In the tributes over the last week to the great British film director Bryan Forbes, the tragic story of his first wife, an Irish starlet, was often overlooked.
The Limerick-born Constance Smith, whom Forbes married in 1951, rose to the heights in early Fifties Hollywood – including co-presenting the 1952 Oscars ceremony – but was to die an alcoholic on the streets of London 50 years later.
Constance was born in Limerick in 1928 as the first of 11 children to an army soldier and miner who was to die when she was 11.
It was a tough life, with her mother struggling to support the children. However, Constance won a Hedy Lamar lookalike contest in 1946 and her mother sent the photo to a film studio.
Sharon Slater, the Limerick genealogist and historian, wrote earlier this year on her Limerick's Life website that, afterwards, Constance was called for a screen test, which she was reluctant to take but continued under her mother's insistence.
The screen test was successful with the Rank Organisation, but in the process of being groomed by the Rank 'charm school' in London, Constance first demonstrated her fiery temperament and her unwillingness to toe the line. This quickly got her fired.
However, she kept acting and had bit parts in several British B films. She was first noticed by the big movie studios in 1950 after playing an Irish maid in The Mudlark. Impressed with her performance, 20th Century Fox offered her a contract.
Ms Slater says that when Constance arrived in Hollywood, producer Darryl F Zanuck cast her opposite Tyrone Power in I'll Never Forget You (1951). However, Power soon decided she was not experienced enough and replaced her with Ann Blyth.
Constance was most active in the 1950s, appearing in Hollywood features such as Man in the Attic (1953). In addition to her movie roles, Constance also appeared as a presenter for the Academy Awards ceremony in 1952.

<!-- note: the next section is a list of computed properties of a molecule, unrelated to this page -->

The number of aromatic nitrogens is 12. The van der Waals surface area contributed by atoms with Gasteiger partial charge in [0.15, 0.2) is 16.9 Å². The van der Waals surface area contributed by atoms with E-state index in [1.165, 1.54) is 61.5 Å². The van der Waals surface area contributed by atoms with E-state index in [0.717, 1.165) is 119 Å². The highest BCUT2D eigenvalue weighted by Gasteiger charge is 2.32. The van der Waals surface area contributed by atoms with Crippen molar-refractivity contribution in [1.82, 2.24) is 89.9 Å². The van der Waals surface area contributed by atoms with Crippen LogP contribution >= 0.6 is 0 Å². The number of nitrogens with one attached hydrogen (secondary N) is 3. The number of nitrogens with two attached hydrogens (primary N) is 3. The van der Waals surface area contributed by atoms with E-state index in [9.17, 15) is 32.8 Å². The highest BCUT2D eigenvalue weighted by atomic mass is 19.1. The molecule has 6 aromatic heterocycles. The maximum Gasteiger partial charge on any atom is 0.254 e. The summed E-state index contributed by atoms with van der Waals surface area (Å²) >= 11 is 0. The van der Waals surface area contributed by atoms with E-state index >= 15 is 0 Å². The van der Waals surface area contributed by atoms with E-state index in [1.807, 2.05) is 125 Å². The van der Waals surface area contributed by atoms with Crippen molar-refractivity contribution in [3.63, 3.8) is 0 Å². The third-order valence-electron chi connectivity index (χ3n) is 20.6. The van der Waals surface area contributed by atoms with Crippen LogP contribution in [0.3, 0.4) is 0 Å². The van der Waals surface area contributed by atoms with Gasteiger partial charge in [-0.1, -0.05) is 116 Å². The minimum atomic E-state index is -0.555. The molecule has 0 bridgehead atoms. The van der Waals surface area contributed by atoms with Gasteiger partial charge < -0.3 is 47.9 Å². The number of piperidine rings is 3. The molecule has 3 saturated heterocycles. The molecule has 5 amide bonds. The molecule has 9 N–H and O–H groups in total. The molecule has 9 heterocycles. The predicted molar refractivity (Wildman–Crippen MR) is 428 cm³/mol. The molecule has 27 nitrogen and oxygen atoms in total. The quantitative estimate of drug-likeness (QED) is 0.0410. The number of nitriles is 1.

On February 1, 1951, Constance married Bryan Forbes, the English film director, actor and writer, whom she had known for three years. They married in Caxton Hall, London, when Forbes was 24.
The newlyweds were never able to go on honeymoon as Forbes had to report immediately to his play, The Holly and the Ivy, and she to Tyrone Power for her film, The House in the Square.
Constance regularly clashed with producers and executives, starting with her refusal to change her surname from 'Smith' to something, presumably more memorable to movie-going audiences. By the time her acting contract expired in 1953, she had undergone an abortion forced upon her by the studio, and her marriage to Forbes was on the ropes.
As the years went on, and she failed to get the parts she felt were commensurate to her abilities, she began an embittered descent into a life of drugs and alcohol.
In June 1955, Constance divorced Forbes on charges of desertion and he married fellow British actress Nanette Newman the same year. (See Obituary, Page 29)
Constance last acted in a string of minor films made in Italy between 1955 and 1959, including a role as Lucretia Borgia in La Congiura dei Borgia (1959). However, her failing career couldn't be saved and she made her last film appearance in 1959. During her time in Rome in 1958, she first attempted suicide by overdosing on barbiturates.
In 1960, she paid a visit to Limerick, with soon-to-be live-in boyfriend Paul Rotha, who was over 20 years her senior. In 1962, Constance was sentenced to three months in prison for stabbing Rotha, a documentary maker and film historian. On February 4, 1968, she stabbed Rotha for the second time – and was charged with attempted murder. Oddly enough, Constance and Rotha later married in 1974 and he died 10 years later in Oxfordshire.
However, Constance's tumultuous life continued in a downward spiral. She tried several more times to kill herself and her last decades were spent as an alcoholic and in and out of hospitals. When able to get herself together for brief periods, she worked as a cleaner. Constance died on June 30, 2003, aged 75, on a street in Islington, London. As Sharon Slater writes: "A sadder end is hard to imagine."
See 'Who was Constance Smith?' by Sharon Slater in Limerick's Life http://limerickslife.com/ constance-smith/